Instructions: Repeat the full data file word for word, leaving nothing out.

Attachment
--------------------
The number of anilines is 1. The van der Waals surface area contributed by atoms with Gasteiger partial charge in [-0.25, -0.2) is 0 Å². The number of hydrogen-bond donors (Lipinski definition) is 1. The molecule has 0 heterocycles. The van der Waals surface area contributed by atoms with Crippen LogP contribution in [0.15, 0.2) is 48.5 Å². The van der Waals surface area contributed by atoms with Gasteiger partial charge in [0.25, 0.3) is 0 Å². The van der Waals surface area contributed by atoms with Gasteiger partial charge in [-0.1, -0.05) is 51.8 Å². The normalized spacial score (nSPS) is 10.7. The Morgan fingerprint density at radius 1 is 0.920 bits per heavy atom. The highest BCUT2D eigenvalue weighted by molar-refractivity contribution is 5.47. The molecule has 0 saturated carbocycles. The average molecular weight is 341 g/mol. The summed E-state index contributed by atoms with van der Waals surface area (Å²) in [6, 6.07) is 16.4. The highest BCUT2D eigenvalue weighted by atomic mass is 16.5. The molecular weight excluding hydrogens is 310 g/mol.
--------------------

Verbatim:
The number of anilines is 1. The van der Waals surface area contributed by atoms with Gasteiger partial charge in [-0.25, -0.2) is 0 Å². The number of hydrogen-bond donors (Lipinski definition) is 1. The molecule has 0 heterocycles. The van der Waals surface area contributed by atoms with Crippen LogP contribution in [0.15, 0.2) is 48.5 Å². The van der Waals surface area contributed by atoms with Gasteiger partial charge in [0.25, 0.3) is 0 Å². The van der Waals surface area contributed by atoms with Gasteiger partial charge in [-0.1, -0.05) is 51.8 Å². The normalized spacial score (nSPS) is 10.7. The Morgan fingerprint density at radius 1 is 0.920 bits per heavy atom. The highest BCUT2D eigenvalue weighted by molar-refractivity contribution is 5.47. The molecule has 0 saturated carbocycles. The average molecular weight is 341 g/mol. The summed E-state index contributed by atoms with van der Waals surface area (Å²) in [6, 6.07) is 16.4. The highest BCUT2D eigenvalue weighted by atomic mass is 16.5. The molecular weight excluding hydrogens is 310 g/mol.